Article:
We have visited Lugano many times since Daughter started University there.  It has always been rushed with just two or three days.  This time, we booked a week.  This gave me the chance to investigate some of the back roads and paths in the surrounding communes of Sorengo and Collina d’Oro.  With a nod to a followed blogger, here are Walking Finds, 1.

 

 

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San Marino: Quirky Republic

The Republic of San Marino is the world’s smallest republic. Neither is it a member of the European Union nor does it belong to the Eurozone.  Yet, it is entirely surrounded by the European Union (Italy) and uses the Euro as its currency (as Montenegro and Monaco do).  Since staying in Andorra and in Monaco years ago, I have wanted to visit this fun little bit of history.

I enjoyed hiking and walking all over the old city perched high on a mountain peak. I ventured down into some of the lower districts knowing there would be a precarious climb up  snowy, icy paths.  It was interesting in Winter.

Come Spring with all the plants blooming and more activities open, it is a destination to keep in mind. I’m in a tourist info mood.  I used public transport taking a direct train from Milan to Rimini.  This city lies on the Adriatic Coast, a few stops beyond Bologna.  With more time, there is a beach to explore and some interesting historical walls and buildings.  From Rimini, there is the Bonelli Bus every hour and fifteen minutes to San Marino.  On Sunday it was right on time.  I waited at the stop up the street from the Burger King across from the train station.  The last stop is the P1 Parking Lot with a public elevator to the main street of the old city of San Marino.

Here are some of my photos

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Winter Break in Summer

After our two weeks in Cyprus, we met up with Daughter in Milan.  Her fall semester completed, she had a month free.  Previous years, we spent together in Istanbul and in Morocco.  Instead of a chilly apartment in Europe, we opted for summer in Cape Town, South Africa.  Wife and I enjoyed our African adventures last February.  There were still places to explore in Cape Town.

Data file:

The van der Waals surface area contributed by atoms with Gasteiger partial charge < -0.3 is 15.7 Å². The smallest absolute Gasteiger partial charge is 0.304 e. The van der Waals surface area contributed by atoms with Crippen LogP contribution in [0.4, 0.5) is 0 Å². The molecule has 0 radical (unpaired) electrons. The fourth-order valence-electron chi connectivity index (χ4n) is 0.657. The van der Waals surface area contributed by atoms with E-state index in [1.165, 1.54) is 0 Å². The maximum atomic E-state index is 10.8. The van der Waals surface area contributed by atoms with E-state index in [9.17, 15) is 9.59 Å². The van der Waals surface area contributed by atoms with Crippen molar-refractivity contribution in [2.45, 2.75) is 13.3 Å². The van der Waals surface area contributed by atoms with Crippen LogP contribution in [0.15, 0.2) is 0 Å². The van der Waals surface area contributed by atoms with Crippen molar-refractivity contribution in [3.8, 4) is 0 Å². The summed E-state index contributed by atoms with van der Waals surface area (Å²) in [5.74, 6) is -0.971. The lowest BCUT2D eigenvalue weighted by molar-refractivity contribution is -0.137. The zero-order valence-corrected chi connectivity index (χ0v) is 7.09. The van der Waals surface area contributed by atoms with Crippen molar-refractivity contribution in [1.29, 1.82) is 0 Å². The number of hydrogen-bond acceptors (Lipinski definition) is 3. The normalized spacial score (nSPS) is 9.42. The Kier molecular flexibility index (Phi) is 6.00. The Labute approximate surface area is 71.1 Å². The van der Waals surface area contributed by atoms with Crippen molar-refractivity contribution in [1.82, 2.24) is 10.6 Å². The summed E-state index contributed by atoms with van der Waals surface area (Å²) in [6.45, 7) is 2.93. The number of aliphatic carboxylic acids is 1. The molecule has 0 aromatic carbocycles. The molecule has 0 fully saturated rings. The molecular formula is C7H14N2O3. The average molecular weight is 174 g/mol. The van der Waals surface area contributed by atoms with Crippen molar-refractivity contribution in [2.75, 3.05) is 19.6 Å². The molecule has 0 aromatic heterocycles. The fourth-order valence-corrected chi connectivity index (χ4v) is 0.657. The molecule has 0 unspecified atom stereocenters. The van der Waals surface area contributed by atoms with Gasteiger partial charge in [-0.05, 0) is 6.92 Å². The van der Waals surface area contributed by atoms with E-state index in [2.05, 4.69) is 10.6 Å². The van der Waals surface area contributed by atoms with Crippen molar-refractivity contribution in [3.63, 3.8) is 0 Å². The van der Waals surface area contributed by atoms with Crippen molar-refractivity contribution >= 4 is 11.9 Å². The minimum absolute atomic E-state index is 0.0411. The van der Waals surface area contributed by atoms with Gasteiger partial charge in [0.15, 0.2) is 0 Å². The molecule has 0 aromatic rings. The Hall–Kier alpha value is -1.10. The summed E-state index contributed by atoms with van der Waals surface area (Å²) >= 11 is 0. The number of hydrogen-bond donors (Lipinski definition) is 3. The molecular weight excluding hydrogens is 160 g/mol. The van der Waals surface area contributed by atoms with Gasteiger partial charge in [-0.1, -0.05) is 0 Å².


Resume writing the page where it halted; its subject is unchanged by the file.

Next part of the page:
For the previous breaks, Daughter has flown a direct flight to meet us.  Traveling together, changing planes in Dubai was a chance to stretch our legs during the break of the 15 hour flight time.

As it was University break, we did not need an adventure every day.  Daughter took an all day tour of Cape Town and the Cape of Good Hope.  She got to hangout with penguins and took some stunning video of the waves breaking on Cape Point.  Together we climbed up Table Mountain, watched the Kaapse Klopse (January 2nd Carnival like parade),  and admired street art emanating from Woodstock to the Gardens.

Here is a sampling of pictures from our outings.

Here is some of the street art I found along the way.  There are too many artists to mention.

Finally, one last dip in the South Atlantic.  The water feels really cold at Camps Bay.

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Cyprus -There is hope

Cyprus is full of history and contradictions.  Here is the Wikipedia Entry and here is the New World Encyclopedia Entry.

I remember hearing the news reports of the Turkish invasion during the summer of 1974.  It was just another part of the world in turmoil.  Over the years, the divided island and divided city of Nicosia became just another bureaucratic nightmare.  In the last ten years, I have read accounts of the process to normalize the divisions.  There is hope as talks and discussions continue intensely.  With some trepidation, we planned two weeks there in December 2016.

On December 4, we flew from Istanbul Turkey to Ercan International which resides in the Northern Turkish side of Cyprus.  From the Airport a Taxi deposited us at the Turkish Border for the Agios Demetios checkpoint.  As we pulled our bags over to the Greek side, we were met in the middle by our host in her SUV.  After stopping to talk to the Greek authorities and show  passports, we were taking in the sights of the Greek side.  After a week, we pulled our bags down Ledras Street and walked through the checkpoints back to the Turkish side where we stayed four more days.

Even though it was a bit chilly some days, we enjoyed both the Greek and the Turkish sides of the island.  I feel that our sightseeing was historically interesting more than spectacularly photogenic.  Here are my mementos in no particular order in the spirit of reunification.

A note on nomenclature: I use Nicosia as the English name for the entire capital city of Cyprus.  Lefkosa refers to the Northern Turkish half of Nicosia, and Levkosa refers to the Southern Greek half of Nicosia.